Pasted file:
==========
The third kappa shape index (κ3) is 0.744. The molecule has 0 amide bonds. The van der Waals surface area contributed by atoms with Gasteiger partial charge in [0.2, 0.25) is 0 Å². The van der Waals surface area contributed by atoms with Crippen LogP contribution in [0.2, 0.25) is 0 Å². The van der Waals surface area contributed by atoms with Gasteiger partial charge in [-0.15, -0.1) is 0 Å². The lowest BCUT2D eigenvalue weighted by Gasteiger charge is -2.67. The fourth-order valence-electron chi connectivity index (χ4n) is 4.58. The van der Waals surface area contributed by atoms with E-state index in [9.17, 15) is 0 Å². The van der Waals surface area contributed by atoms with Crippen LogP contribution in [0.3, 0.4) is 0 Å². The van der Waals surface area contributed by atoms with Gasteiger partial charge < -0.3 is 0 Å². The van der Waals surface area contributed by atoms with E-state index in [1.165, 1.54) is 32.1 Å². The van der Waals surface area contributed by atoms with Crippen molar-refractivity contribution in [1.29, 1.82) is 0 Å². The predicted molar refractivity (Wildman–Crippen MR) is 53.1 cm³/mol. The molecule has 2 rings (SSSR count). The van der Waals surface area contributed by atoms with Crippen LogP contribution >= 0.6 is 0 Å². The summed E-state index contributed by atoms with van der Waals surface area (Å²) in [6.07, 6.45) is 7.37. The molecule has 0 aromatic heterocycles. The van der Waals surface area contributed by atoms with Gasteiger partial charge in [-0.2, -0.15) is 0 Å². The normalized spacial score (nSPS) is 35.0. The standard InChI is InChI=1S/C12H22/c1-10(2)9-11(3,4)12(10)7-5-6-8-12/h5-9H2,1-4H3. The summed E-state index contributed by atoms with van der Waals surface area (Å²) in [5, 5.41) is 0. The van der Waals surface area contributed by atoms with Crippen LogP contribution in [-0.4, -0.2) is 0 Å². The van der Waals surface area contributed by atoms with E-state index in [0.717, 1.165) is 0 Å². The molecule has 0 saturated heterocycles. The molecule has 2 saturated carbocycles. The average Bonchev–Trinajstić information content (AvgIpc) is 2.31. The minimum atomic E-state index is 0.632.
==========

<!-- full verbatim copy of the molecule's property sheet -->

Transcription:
The third kappa shape index (κ3) is 0.744. The molecule has 0 amide bonds. The van der Waals surface area contributed by atoms with Gasteiger partial charge in [0.2, 0.25) is 0 Å². The van der Waals surface area contributed by atoms with Crippen LogP contribution in [0.2, 0.25) is 0 Å². The van der Waals surface area contributed by atoms with Gasteiger partial charge in [-0.15, -0.1) is 0 Å². The lowest BCUT2D eigenvalue weighted by Gasteiger charge is -2.67. The fourth-order valence-electron chi connectivity index (χ4n) is 4.58. The van der Waals surface area contributed by atoms with E-state index in [9.17, 15) is 0 Å². The van der Waals surface area contributed by atoms with Crippen LogP contribution in [0.3, 0.4) is 0 Å². The van der Waals surface area contributed by atoms with Gasteiger partial charge < -0.3 is 0 Å². The van der Waals surface area contributed by atoms with E-state index in [1.165, 1.54) is 32.1 Å². The van der Waals surface area contributed by atoms with Crippen molar-refractivity contribution in [1.29, 1.82) is 0 Å². The predicted molar refractivity (Wildman–Crippen MR) is 53.1 cm³/mol. The molecule has 2 rings (SSSR count). The van der Waals surface area contributed by atoms with Crippen LogP contribution >= 0.6 is 0 Å². The summed E-state index contributed by atoms with van der Waals surface area (Å²) in [6.07, 6.45) is 7.37. The molecule has 0 aromatic heterocycles. The van der Waals surface area contributed by atoms with Gasteiger partial charge in [-0.2, -0.15) is 0 Å². The normalized spacial score (nSPS) is 35.0. The standard InChI is InChI=1S/C12H22/c1-10(2)9-11(3,4)12(10)7-5-6-8-12/h5-9H2,1-4H3. The summed E-state index contributed by atoms with van der Waals surface area (Å²) in [5, 5.41) is 0. The van der Waals surface area contributed by atoms with Crippen LogP contribution in [-0.4, -0.2) is 0 Å². The van der Waals surface area contributed by atoms with E-state index in [0.717, 1.165) is 0 Å². The molecule has 0 saturated heterocycles. The molecule has 2 saturated carbocycles. The average Bonchev–Trinajstić information content (AvgIpc) is 2.31. The minimum atomic E-state index is 0.632.